The flu, also known as season influenza, occurs between October and May and occurs at highest frequency during January and February.
The best way to prevent the flu is to get a vaccination. Here are answers to common questions about the flu and the flu vaccine.
What are the symptoms of the flu?
The flu is a contagious respiratory illness caused by a virus. Symptoms include:
- Fever greater than 100◦ F
- Headache and body aches
- Sore throat
- Runny or stuffy nose
- Diarrhea and vomiting (most common in younger children)
What are common flu-related complications
- Sinus infections
- Ear infections
- Worsening of chronic medical conditions (diabetes, asthma, congestive heart failure, etc)
Who is at higher risk for flu-related complications?
People 65 and older, and those with the following medical conditions:
- Chronic obstructive pulmonary disease (COPD)
- Heart disease, such as congestive heart disease and coronary artery disease
- Blood disorders such as sickle cell anemia
- Endocrine disorders such as diabetes
- Kidney disorders
- Liver disorders
- Metabolic disorders
- People who are obese
- Neurological and neurodevelopmental conditions, including stroke, epilepsy, and spinal cord injury
- Weakened immune system due to disease or medication, (such as people with HIV or AIDS, or cancer, or those on chronic steroids)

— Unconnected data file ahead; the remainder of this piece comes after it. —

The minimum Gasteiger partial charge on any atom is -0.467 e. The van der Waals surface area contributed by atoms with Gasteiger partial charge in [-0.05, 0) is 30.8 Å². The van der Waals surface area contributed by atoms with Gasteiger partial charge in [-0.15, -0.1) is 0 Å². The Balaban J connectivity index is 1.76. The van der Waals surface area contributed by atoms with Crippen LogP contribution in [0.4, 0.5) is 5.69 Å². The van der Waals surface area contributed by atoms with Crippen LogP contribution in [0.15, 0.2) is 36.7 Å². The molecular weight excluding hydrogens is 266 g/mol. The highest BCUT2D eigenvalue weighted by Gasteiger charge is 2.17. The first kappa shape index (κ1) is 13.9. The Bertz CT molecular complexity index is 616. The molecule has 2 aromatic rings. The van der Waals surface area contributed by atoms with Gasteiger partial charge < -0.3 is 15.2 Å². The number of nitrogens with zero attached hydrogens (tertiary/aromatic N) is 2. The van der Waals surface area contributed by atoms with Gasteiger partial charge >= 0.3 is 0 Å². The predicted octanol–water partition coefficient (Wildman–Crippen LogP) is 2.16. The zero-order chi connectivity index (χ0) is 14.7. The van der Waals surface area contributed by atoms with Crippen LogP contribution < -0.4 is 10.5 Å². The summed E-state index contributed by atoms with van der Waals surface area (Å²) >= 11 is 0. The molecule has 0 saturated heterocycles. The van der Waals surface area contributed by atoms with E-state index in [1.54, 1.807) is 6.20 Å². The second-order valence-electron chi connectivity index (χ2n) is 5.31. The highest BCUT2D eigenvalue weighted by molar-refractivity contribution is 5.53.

Is there a special vaccine for those 65 and older?
According to the Centers for Disease Control and Prevention (CDC), this season, people 65 and older will have two flu shots available to choose from, a regular dose flu vaccine and a new flu vaccine with a higher dose. The high dose is associated with a stronger immune response to the vaccination. However, whether the stronger immune response results in greater protection in older adults is still not known. Speak to your doctor to learn which option is best for you.
How can flu be prevented?
- Get vaccinated! Talk to your healthcare provider to discuss vaccination options
- Maintain a healthy life style. Get adequate sleep, exercise, manage your stress, and eat nutritious foods.
- Avoid close contact with someone who has the flu.
- Avoid touching your eyes, nose, and mouth
- Wash your hands
- Cover your nose and mouth with a tissue when you sneeze or cough and then discard it immediately
- Avoid contact with others as much as possible if you have a fever or other flu symptoms
- Keep surfaces clean with a household disinfectant. The virus can live on surfaces where they land for two to eight hours
When is a person contagious?
- The contagious period begins one day before symptoms begin and continues up to five to seven days after the onset of symptoms or until symptoms are gone, whichever is longer.
- People are most contagious when a fever is present.
Where can I get a vaccine?
Click here to find a flu shot location near you.